Brexit news: Northern Ireland border controls ‘almost certainly’ not ready thanks to EU | UK | News (Reports)


When the transition period concludes at the end of this year checks will be required on some goods travelling between Northern Ireland and the rest of the UK under the terms of the Brexit Withdrawal Agreement. This is because unlike Great Britain Northern Ireland is set to remain closely tied to the European single market.

However according to Edwin Poots, the Stormont minister for agriculture, environment and rural affairs, these won’t be ready in time.

He claimed this is because of a dispute between the UK and EU over the IT system being used by the British.

Mr Poots said: “One of the issues that is outstanding relates to IT.

“There seems to be a bit of an issue between an IT system used in the UK for many years and the EU’s non-acceptance of that, which will almost certainly ensure that we are not operationally ready.”


Border checks at Northern Irish ports might not be ready for a no deal Brexit (Image: GETTY)


Boris Johnson is attempting to negotiate a new trade deal with the EU (Image: GETTY)

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UK Environment Secretary George Eustice has written to Mr Poots department calling for swift action.

The Government recently introduced controversial legislation which could overrule the Brexit Withdrawal Agreement.

It argues the restrictions placed on Northern Ireland as a result of its continued tied to the European single market are an infringement of British sovereignty.

Earlier this month Cabinet Minister Brandon Lewis admitted the plans “break international law in a specific and limited way”.

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Edwin Poots (centre) delivered the warning (Image: GETTY)

The move was condemned by a number of prominent figures including former Prime Minister Theresa May.

Currently the UK and EU are attempting to negotiate a new trade deal to come into effect when the transition period expires at the end of this year.

However, talks are deadlocked over EU access to British waters for fishing and how much state aid the UK can give private companies.

If a compromise isn’t reached tariffs will be imposed on many goods travelling between Britain and the EU from next year.

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The UK has pledged to avoid any checks along the Northern Irish border (Image: GETTY)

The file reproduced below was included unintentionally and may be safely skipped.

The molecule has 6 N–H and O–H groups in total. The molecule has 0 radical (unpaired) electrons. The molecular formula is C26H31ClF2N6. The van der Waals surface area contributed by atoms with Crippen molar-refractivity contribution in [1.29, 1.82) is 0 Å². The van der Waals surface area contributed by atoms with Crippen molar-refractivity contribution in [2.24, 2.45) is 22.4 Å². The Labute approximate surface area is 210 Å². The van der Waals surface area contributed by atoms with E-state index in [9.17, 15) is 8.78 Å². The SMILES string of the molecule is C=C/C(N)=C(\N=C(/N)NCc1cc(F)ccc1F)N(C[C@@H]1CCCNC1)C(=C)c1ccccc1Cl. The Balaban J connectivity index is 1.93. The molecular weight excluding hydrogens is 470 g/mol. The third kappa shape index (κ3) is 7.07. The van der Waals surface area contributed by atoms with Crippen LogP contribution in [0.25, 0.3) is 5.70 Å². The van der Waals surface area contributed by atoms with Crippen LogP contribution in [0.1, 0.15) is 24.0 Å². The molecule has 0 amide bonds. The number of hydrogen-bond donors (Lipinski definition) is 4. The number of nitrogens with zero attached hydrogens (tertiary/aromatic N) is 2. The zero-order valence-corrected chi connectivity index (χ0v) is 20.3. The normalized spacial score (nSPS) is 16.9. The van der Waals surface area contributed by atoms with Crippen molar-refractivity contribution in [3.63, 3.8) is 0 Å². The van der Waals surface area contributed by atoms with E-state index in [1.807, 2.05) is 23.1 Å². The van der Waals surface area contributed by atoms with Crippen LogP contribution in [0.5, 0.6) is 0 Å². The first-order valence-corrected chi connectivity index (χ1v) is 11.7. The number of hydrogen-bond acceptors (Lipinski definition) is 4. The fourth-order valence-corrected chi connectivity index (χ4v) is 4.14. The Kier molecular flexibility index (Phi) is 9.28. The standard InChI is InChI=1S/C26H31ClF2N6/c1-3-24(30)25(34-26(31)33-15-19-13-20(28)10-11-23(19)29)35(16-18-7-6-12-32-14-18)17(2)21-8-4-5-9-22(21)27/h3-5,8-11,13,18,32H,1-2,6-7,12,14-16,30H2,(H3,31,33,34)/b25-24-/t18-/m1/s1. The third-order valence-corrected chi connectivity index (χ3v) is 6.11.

The Good Friday Agreement ended the Northern Ireland conflict (Image: GETTY)

The Northern Ireland backstop, part of the withdrawal agreement, is designed to stop any hard border between Northern Ireland and the Irish Republic.

Brussels argues these would violate the 1998 Good Friday Agreement and threaten to reopen the conflict.

Mr Poots, a unionist politician, admitted he wanted to pause work on creating any checks between Northern Ireland and the rest of the UK after the Government announced it could overwrite parts of the Withdrawal Agreement.

However, he was informed by Mr Eustice’s office this would not be legally possible.

He explained: “I have no legal remit to stop it, in that all of the advice from the departmental solicitor’s office, and indeed the advice from the attorney general, would indicate that a ministerial direction to an official that would oblige an official to break the law is not a direction that would have any standing.”

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Mr Poots is a member of the Democratic Unionist Party, which is fiercely opposed to any regulatory checks between Northern Ireland and other parts of the UK.

The Government argues under the terms of the withdrawal agreement food exports from Great Britain to Northern Ireland could be blocked if there is a no deal exit at the end of the year.

However former Prime Minister Sir John Major claimed altering the deal would damage Britain’s reputation for honesty.


Loyalists parading in Belfast last year (Image: GETTY)

He said: “For generations, Britain’s word – solemnly given – has been accepted by friend and foe.

“Our signature on any treaty or agreement has been sacrosanct.

“If we lose our reputation for honouring the promises we make, we will have lost something beyond price that may never be regained.”

Britain voted for Brexit in June 2016 and finally left the EU on January 31 of this year.


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